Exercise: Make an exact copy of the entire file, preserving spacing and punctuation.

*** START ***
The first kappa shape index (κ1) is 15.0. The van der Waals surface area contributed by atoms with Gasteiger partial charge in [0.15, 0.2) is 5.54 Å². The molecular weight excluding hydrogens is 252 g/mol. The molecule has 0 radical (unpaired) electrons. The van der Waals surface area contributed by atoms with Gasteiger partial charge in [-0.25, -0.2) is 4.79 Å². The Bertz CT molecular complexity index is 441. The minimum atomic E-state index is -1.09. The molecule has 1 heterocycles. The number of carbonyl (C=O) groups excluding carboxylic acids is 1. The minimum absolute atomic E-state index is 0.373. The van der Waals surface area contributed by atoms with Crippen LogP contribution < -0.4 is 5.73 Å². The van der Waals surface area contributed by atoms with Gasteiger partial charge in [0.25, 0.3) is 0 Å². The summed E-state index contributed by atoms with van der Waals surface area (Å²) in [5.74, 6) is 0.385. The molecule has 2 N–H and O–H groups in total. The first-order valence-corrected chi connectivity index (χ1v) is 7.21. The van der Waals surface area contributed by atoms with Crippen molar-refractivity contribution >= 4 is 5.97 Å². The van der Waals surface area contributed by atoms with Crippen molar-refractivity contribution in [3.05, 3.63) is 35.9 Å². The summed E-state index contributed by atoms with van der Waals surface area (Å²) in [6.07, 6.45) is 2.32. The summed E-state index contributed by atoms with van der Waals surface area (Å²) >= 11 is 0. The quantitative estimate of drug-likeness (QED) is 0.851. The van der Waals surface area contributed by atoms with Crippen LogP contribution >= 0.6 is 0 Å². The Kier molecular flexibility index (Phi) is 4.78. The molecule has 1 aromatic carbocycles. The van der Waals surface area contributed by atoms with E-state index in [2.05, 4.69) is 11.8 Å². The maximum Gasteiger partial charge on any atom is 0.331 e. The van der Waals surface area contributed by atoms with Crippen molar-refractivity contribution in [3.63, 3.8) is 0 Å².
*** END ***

The first kappa shape index (κ1) is 15.0. The van der Waals surface area contributed by atoms with Gasteiger partial charge in [0.15, 0.2) is 5.54 Å². The molecular weight excluding hydrogens is 252 g/mol. The molecule has 0 radical (unpaired) electrons. The van der Waals surface area contributed by atoms with Gasteiger partial charge in [-0.25, -0.2) is 4.79 Å². The Bertz CT molecular complexity index is 441. The minimum atomic E-state index is -1.09. The molecule has 1 heterocycles. The number of carbonyl (C=O) groups excluding carboxylic acids is 1. The minimum absolute atomic E-state index is 0.373. The van der Waals surface area contributed by atoms with Crippen LogP contribution < -0.4 is 5.73 Å². The van der Waals surface area contributed by atoms with Gasteiger partial charge in [0.25, 0.3) is 0 Å². The summed E-state index contributed by atoms with van der Waals surface area (Å²) in [5.74, 6) is 0.385. The molecule has 2 N–H and O–H groups in total. The first-order valence-corrected chi connectivity index (χ1v) is 7.21. The van der Waals surface area contributed by atoms with Crippen molar-refractivity contribution >= 4 is 5.97 Å². The van der Waals surface area contributed by atoms with Crippen molar-refractivity contribution in [3.05, 3.63) is 35.9 Å². The summed E-state index contributed by atoms with van der Waals surface area (Å²) in [6.07, 6.45) is 2.32. The summed E-state index contributed by atoms with van der Waals surface area (Å²) >= 11 is 0. The quantitative estimate of drug-likeness (QED) is 0.851. The van der Waals surface area contributed by atoms with Crippen LogP contribution >= 0.6 is 0 Å². The Kier molecular flexibility index (Phi) is 4.78. The molecule has 1 aromatic carbocycles. The van der Waals surface area contributed by atoms with E-state index in [2.05, 4.69) is 11.8 Å². The maximum Gasteiger partial charge on any atom is 0.331 e. The van der Waals surface area contributed by atoms with Crippen molar-refractivity contribution in [3.63, 3.8) is 0 Å².